PIERRE, S.D. — A conservative state legislator from Rapid City who has courted election conspiracy theories has announced her intent to primary U.S. Rep. Dusty Johnson for the Republican nomination next year.
Johnson holds South Dakota's lone House seat in Washington, D.C.
Rep. Taffy Howard, a three-term state legislator representing Rapid City's western side, declared her congressional bid this week in a stop in Sioux Falls, though she later canceled an event south of Rapid City due to winter weather.
"Officially I am all in," said Howard, standing in a snowy forest in a video she posted to Facebook. "We need to restore South Dakota values to D.C. We need to restore integrity to elections, we need to stop the invasion at our southern border, and we need to stop deficit spending and fix the debt."
Taffy, an Air Force veteran, earlier this year introduced a bill to make public the cost of Gov. Kristi Noem's State Highway Patrol security detail, a push that put her at odds with her party's leadership.
In the Statehouse in Pierre, Howard saw none of her bills — including measures to create a new trust fund for the state for unclaimed property — make it into law. She did co-sponsor, with dozens of other legislators, a measure to require doctors to practice life-saving medical efforts for an infant in the event of botched abortions.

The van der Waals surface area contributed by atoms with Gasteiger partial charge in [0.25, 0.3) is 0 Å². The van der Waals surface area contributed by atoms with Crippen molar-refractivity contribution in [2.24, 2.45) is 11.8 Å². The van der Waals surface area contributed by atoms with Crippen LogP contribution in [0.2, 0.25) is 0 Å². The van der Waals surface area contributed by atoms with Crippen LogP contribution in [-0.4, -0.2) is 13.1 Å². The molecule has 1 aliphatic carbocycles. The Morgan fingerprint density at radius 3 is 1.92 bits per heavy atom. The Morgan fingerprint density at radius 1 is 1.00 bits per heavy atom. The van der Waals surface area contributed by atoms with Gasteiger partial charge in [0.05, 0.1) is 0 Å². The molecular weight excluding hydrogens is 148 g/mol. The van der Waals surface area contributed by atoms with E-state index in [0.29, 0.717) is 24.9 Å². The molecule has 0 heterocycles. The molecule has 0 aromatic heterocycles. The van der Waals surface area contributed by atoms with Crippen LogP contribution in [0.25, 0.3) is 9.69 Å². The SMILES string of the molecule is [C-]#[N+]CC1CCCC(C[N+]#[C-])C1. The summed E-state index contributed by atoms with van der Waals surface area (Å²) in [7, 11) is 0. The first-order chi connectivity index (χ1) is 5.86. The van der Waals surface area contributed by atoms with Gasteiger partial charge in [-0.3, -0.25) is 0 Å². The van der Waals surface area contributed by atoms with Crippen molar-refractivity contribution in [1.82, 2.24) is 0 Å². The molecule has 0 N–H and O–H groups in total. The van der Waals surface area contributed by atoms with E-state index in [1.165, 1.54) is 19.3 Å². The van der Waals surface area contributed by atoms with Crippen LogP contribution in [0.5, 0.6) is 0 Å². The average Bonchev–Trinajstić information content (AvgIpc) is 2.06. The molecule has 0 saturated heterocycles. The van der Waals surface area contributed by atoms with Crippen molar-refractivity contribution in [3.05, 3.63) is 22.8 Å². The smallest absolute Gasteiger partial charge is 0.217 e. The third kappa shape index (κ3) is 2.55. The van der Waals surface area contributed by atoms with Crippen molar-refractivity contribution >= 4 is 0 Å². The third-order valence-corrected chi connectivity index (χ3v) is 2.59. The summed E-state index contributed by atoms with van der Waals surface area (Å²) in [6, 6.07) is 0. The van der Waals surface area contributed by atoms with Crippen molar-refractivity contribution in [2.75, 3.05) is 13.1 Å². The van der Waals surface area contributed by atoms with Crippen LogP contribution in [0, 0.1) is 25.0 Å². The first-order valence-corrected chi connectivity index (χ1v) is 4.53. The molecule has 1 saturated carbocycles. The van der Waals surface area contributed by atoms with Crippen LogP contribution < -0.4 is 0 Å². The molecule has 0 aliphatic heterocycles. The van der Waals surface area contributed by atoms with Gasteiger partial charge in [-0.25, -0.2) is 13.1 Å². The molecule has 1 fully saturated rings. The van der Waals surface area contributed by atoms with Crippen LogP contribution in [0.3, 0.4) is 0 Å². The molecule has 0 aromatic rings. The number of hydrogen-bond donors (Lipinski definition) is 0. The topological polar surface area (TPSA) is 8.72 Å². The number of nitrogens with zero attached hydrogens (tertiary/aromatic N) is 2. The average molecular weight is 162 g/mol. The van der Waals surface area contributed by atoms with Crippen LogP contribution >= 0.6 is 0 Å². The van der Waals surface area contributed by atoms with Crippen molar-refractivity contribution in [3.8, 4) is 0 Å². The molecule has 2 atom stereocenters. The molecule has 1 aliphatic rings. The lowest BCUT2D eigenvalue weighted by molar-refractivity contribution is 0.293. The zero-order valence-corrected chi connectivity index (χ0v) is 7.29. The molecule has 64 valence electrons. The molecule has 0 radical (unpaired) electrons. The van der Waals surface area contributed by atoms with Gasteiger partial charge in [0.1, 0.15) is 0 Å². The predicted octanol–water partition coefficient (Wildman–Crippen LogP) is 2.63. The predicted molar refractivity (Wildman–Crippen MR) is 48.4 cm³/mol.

While her reputation as a party-bucking politician may serve her well with conservative critics of the state GOP party brass, she's also latched onto disproven theories about election fraud in the 2020 presidential contest, telling the Associated Press this week she believes the November election "needs to be investigated."
Howard was also spotted by a reporter attending an event in Sioux Falls this summer hosted by election fraudster Mike Lindell that ultimately ended in disappointment for attendees when promised evidence of election irregularities never materialized.
Incumbent Rep. Johnson voted to certify the Electoral College votes from Arizona, Pennsylvania and Georgia, acknowledging the election victory by President Joe Biden.
According to Howard's campaign, she raised over $100,000 as she explored a run for Congress the last few months. By comparison, Johnson has $1.5 million cash on hand, according to his end-of-June report.